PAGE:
*8 Tickets for Back To The Future The Musical are - to be blunt - prohibitively expensive, but the consolation is that you do see where that money is going, no doubt at all. And for the absolute avoidance of doubt, I'm not writing glowing words because I saw this with freebies or comps, I paid cold hard cash and will gladly do so again. [ BACK ]

*9 It's not that I was sceptical about watching this adaptation, but I was certainly wary and the price-tag doesn't exactly encouraging a gamble. You can't take a single escalator on the tube without seeing posters for a dozen West End shows, half of which seem to be stage port-overs of well-received movies from the 80s and 90s (The Bodyguard, Dirty Dancing, Mrs Doubtfire). But Back To The Future isn't just an 80s movie, it's a cultural touchstone. I'd struggled with how the producers were going to bring the story to life in a way which would add more to something that was already perfect. And on August 05, I found out. [ BACK ]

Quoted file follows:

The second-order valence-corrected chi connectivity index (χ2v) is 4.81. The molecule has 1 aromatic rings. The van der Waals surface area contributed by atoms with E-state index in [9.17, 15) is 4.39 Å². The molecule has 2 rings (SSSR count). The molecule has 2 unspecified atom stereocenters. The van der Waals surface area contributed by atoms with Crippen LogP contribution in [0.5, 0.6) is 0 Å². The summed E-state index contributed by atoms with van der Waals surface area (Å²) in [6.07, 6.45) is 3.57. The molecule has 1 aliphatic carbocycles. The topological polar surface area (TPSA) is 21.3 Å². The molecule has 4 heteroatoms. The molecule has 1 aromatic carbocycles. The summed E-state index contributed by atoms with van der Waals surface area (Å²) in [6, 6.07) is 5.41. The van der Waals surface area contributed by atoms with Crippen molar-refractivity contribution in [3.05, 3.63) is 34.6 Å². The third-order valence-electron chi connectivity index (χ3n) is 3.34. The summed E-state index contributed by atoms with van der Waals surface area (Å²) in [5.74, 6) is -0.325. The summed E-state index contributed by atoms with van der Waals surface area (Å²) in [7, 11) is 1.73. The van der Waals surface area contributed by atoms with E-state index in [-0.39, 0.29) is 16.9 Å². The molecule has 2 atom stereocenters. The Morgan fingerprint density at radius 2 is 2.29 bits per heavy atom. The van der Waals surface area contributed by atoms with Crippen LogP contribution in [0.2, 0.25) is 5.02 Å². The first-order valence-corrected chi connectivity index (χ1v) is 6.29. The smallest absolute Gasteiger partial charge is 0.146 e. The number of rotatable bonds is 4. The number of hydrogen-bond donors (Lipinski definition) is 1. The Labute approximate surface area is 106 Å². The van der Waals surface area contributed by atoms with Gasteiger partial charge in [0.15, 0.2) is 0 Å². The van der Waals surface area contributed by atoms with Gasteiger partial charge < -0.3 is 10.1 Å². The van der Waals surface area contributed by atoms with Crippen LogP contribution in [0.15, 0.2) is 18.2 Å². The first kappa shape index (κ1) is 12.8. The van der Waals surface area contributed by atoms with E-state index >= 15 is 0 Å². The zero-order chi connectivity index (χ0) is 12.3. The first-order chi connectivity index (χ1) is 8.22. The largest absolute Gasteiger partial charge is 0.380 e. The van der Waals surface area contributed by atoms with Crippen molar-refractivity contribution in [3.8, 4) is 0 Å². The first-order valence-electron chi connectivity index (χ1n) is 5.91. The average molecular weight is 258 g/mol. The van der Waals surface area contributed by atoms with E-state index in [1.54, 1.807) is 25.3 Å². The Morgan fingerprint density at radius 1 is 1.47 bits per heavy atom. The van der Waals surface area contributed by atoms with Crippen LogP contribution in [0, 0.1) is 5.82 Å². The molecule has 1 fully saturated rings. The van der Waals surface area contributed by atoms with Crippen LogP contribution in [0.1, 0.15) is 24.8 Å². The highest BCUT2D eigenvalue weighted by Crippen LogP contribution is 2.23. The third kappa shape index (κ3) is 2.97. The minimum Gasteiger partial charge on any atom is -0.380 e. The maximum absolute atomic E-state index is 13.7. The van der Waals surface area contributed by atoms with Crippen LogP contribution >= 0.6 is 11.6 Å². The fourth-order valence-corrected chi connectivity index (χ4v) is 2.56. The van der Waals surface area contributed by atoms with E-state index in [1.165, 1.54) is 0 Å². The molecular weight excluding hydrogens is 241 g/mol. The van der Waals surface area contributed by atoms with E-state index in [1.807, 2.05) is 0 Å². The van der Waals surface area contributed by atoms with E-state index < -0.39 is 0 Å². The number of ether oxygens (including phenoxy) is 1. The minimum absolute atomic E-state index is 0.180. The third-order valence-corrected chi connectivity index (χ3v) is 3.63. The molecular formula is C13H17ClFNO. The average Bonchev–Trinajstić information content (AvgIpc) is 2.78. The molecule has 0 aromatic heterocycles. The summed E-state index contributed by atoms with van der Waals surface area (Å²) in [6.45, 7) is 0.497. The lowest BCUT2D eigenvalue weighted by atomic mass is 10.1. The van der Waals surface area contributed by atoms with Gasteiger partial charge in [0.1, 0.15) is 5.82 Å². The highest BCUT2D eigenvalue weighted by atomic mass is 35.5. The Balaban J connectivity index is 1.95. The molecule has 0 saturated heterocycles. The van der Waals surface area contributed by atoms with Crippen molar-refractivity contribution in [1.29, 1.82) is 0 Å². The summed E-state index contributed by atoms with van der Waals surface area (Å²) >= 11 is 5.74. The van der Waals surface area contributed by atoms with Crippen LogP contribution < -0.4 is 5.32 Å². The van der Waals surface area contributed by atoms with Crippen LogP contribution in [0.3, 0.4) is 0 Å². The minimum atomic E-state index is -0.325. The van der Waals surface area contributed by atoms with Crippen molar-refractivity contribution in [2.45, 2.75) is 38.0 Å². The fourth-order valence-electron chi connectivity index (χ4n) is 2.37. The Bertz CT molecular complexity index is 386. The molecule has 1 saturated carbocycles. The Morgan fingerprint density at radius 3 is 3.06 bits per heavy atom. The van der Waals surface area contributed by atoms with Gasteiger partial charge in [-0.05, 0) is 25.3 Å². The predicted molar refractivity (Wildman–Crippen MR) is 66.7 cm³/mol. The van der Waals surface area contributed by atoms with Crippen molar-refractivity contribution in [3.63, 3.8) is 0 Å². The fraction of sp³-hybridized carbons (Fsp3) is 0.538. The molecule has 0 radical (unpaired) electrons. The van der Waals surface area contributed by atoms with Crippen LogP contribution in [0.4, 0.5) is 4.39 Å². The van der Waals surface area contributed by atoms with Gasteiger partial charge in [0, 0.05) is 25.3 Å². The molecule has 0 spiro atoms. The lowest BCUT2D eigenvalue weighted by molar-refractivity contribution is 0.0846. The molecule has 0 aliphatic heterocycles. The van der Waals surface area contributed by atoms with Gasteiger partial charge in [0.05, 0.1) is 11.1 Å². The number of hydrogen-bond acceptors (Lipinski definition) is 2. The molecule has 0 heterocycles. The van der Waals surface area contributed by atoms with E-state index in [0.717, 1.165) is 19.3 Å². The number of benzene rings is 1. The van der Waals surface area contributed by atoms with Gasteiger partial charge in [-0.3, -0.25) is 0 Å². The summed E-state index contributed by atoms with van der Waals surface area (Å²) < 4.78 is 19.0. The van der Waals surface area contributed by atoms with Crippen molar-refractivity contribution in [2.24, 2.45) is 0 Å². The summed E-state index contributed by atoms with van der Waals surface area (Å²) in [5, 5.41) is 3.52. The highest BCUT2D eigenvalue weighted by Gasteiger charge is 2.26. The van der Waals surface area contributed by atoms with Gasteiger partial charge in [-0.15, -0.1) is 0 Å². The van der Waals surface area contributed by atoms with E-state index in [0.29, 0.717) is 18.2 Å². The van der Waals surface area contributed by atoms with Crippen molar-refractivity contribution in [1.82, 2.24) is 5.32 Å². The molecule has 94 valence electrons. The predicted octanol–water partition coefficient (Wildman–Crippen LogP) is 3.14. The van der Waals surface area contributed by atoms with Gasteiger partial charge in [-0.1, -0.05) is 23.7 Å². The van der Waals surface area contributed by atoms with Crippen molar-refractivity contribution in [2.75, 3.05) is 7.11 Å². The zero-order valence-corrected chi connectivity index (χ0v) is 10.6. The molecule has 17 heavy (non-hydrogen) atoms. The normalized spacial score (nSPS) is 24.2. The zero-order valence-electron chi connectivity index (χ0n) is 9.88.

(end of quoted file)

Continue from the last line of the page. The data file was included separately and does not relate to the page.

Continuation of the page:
• ^^^ That's dry, British humour, and most likely sarcasm or facetiousness.
• Yen's blog contains harsh language and even harsher notions of propriety. Reader discretion is advised.
• This is a personal blog. The views and opinions expressed here represent my own thoughts (at the time of writing) and not those of the people, institutions or organisations that I may or may not be related with unless stated explicitly.